An Evolutionary Journey

| By (guest author) on Endless Forms Most Beautiful

INTRO by Kathryn:  Unfortunately most of us have had the experience of discovering that we’ve been misled about something.  When it relates to the core of one’s deeply-held faith, the experience can be devastating, causing some to walk away entirely.  What follows is Wheaton College professor Robert Bishop’s account of discovering that much of the young-earth creationist literature he read in his youth included quotes by scientists used in highly misleading ways.  I’m thankful that in Dr. Bishop’s case, he didn’t walk away.  Instead he became a prolific Christian scholar and teacher, fierce in his resolve to follow God’s truth wherever it leadseven if it leads to evolution. Let’s be worthy of Christ as we engage the ideas of those who think differently.      


I often tell my students the following story about myself. Like many of them, I was a young-earth creationist in high school. Books such as Scientific Creationism, The Genesis Record, and The Scientific Case for Creation by Henry Morris were very influential for me. The case against evolution and for young-earth creationism (YEC) seemed overwhelming.

As I was preparing to go off to college, one of the things I was anticipating was reading the “evolutionists” Morris and other YEC advocates had quoted with such devastating effect. I found it exciting that supporters of evolution would be so bold as to write what they wrote apparently giving away the game that evolution was a godless philosophy rather than scientific. At university, I would be able to read the actual articles from which these quotes came, and be affirmed in my beliefs against evolution. When I arrived on campus and started reading those articles, however, I was not prepared for what I found: both the quotations and their use by Morris and others bore little resemblance to what the evolutionist authors were actually saying.

Let me give two examples to illustrate what I mean. In Scientific Creationism, Morris quotes Theodosius Dobzhansky as “admitting” regarding evolution that

The applicability of the experimental method to the study of such unique historical processes is severely restricted before all else by the time intervals involved, which far exceed the lifetime of any human experimenter. And yet, it is just such impossibility that is demanded by anti-evolutionists when they ask for “proofs” of evolution.[1]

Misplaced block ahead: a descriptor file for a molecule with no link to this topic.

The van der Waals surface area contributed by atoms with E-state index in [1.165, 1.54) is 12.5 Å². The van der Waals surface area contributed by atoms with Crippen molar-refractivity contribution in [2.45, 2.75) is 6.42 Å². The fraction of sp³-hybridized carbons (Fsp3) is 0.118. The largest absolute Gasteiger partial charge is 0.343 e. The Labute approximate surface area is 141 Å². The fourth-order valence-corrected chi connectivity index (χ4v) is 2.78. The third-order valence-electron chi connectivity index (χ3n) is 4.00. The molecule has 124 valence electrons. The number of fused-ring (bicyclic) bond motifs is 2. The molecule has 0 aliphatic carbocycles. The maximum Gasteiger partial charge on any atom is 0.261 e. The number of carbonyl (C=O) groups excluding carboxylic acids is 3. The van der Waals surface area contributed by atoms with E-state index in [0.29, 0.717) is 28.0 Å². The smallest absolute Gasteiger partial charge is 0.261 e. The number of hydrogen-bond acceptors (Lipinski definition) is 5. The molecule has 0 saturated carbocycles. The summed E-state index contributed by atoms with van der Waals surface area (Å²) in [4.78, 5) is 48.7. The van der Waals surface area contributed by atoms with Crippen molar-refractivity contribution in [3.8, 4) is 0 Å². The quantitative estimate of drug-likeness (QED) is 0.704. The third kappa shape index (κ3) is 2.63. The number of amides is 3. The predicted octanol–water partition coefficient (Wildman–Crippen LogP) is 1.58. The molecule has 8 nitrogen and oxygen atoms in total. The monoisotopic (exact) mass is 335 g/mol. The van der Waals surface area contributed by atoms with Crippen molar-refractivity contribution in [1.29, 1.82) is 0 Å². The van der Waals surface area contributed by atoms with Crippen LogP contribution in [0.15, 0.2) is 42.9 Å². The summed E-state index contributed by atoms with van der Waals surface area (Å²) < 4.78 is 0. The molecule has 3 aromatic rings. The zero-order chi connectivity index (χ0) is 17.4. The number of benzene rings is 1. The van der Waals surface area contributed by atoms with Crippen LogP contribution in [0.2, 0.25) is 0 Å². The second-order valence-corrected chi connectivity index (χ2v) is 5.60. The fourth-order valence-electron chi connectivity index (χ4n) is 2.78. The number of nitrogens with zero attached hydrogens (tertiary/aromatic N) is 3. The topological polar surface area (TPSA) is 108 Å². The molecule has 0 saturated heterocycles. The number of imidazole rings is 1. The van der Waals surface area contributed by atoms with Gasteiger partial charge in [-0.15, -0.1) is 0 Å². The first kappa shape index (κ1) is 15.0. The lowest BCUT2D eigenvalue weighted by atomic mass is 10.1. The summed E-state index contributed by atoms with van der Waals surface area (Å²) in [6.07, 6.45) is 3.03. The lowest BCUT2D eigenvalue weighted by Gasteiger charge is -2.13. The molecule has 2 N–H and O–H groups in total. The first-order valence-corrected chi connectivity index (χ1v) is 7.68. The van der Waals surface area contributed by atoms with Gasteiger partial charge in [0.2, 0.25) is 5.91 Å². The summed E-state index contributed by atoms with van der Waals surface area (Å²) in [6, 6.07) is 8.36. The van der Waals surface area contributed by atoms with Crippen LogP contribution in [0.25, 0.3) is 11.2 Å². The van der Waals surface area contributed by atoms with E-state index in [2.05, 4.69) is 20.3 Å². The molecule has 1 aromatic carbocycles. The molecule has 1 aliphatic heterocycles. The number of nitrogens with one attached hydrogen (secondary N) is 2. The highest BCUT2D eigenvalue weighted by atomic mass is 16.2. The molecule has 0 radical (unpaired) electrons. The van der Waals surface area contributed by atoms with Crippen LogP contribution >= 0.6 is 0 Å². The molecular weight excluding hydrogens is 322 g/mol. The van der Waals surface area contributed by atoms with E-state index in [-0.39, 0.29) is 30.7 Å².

Morris glosses this quotation, writing “Note the tacit admission that ‘the experimental method’ is an ‘impossibility’ when applied to evolution.”[2] He clearly implies that Dobzhansky is admitting scientific methods cannot be used in evolution, building the case that evolution is philosophy or worldview rather than science.

The actual context of Dobzhansky’s statements reveal that he clearly has something very different in mind than what Morris attributes to him:'

“On the other hand, it is manifestly impossible to reproduce in the laboratory the evolution of man from the australopithecine, or of the modern horse from an Eohippus, or of a land vertebrate from a fish-like ancestor. These evolutionary happenings are unique, unrepeatable, and irreversible. It is as impossible to turn a land vertebrate into a fish as it is to effect the reverse transformation. The applicability of the experimental method to the study of such unique historical processes is severely restricted before all else by the time intervals involved, which far exceed the lifetime of any human experimenter. And yet, it is just such impossibility that is demanded by antievolutionists when they ask for “proofs” of evolution which they would magnanimously accept as satisfactory. This is about as reasonable a demand as it would be to ask an astronomer to recreate the planetary system, or to ask an historian to reenact the history of the world from Caesar to Eisenhower” (Dobzhansky 1957, p. 388).

Clearly, the key form of impossibility Dobzhansky has in mind in this passage is the impossibility of experimentally observing or bringing about the evolutionary transformation of a fish-like ancestor into a land-dwelling tetrapod, say, because of both the time limitations and the contingency involved in such a transformation. There is no hint here that experimental methods cannot be applied to evolution as Morris suggests. Rather, the theme of Dobzhansky’s American Scientist article is that “The chief method of evolutionary biology is the experimental method”[4] and he gives numerous examples of this.

In the next section of Scientific Creationism, devoted to establishing evolutionary theory as untestable, Morris writes, “Two leading modern biologists have pointed out the fact that, since evolution cannot in any conceivable way be disproved, therefore, neither can it be proved.”[5] He then goes on to quote L.C. Birch and P.R. Ehrlich[6] as follows: